* Turkey's NATO allies concerned about potential deal with China
* Russian bid revised, but price remains much higher (Adds Chinese foreign ministry comment)
By Orhan Coskun
ANKARA, May 7 (Reuters) - The Chinese firm which won a provisional $3.4 billion bid to build a missile defence system for Turkey has not yet met all the conditions of the tender and Ankara may consider alternative offers, officials said.
A Russian bid has been revised but remains far higher than other offers, Turkish officials told Reuters late on Tuesday on condition of anonymity.
Awarding the tender to Russia would do little to ally concerns voiced by Turkey's Western allies when Ankara said in September it had chosen China's FD-2000 missile defence system.
It was chosen over rival offers from U.S. manufacturer Raytheon Co and Eurosam, which is owned by Franco-Italian missile maker MBDA and France's Thales.
China had offered the most competitive terms and would allow co-production in Turkey, officials said at the time.
"The talks with China are continuing but an agreement has not yet been reached as the tender conditions have not been completely fulfilled," one official close to the matter said, without elaborating on what those conditions were.
China's foreign ministry, in a faxed statement to Reuters, said that the deal was "normal military trade cooperation".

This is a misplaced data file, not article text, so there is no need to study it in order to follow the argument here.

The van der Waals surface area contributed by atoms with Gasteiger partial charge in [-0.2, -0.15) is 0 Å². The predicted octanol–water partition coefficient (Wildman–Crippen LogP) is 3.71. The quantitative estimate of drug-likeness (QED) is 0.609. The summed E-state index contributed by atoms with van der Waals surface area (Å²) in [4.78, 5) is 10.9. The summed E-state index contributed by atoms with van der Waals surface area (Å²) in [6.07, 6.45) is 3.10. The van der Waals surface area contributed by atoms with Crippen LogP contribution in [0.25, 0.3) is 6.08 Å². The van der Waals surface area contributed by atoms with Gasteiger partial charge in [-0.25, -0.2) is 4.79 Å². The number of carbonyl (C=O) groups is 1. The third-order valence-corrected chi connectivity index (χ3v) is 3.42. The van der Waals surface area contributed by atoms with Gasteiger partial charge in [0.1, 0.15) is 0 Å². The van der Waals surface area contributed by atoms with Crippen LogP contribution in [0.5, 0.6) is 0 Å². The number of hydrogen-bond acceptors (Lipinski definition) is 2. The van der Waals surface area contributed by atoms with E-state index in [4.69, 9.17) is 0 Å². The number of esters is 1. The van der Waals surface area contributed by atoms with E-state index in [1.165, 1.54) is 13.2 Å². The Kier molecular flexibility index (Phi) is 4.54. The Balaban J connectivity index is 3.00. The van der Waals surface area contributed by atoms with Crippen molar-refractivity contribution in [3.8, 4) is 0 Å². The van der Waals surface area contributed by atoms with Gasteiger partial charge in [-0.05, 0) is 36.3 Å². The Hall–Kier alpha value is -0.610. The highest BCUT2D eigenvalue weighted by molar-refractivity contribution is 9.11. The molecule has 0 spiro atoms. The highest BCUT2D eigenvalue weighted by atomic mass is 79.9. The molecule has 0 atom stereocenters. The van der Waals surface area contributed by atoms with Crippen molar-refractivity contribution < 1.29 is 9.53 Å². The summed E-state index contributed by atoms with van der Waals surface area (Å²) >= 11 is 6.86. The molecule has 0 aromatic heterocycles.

"On principle, we hope that any normal commercial cooperation is not politicised," it said.
At the end of April a senior Turkish defence official said Ankara had extended the Eurosam and Raytheon bids by a further two months as they were due to expire.
A deal would mark a breakthrough for China in its bid to become an exporter of advanced weapons.
But Turkish officials have long said it was not a foregone conclusion that Ankara would end up signing the deal with China Precision Machinery Import and Export Corp (CPMIEC).
U.S. and NATO officials are unhappy with Turkey's choice of CPMIEC, which is under U.S. sanctions for selling items to Iran, Syria and North Korea that are banned under U.S. laws designed to curb the proliferation of weapons of mass destruction.
Reuters was unable to locate contact details for CPMIEC in China. (Reporting by Orhan Coskun; Additional reporting by Ben Blanchard in BEIJING; Writing by Ayla Jean Yackley and Daren Butler; Editing by Jason Neely and Simon Cameron-Moore)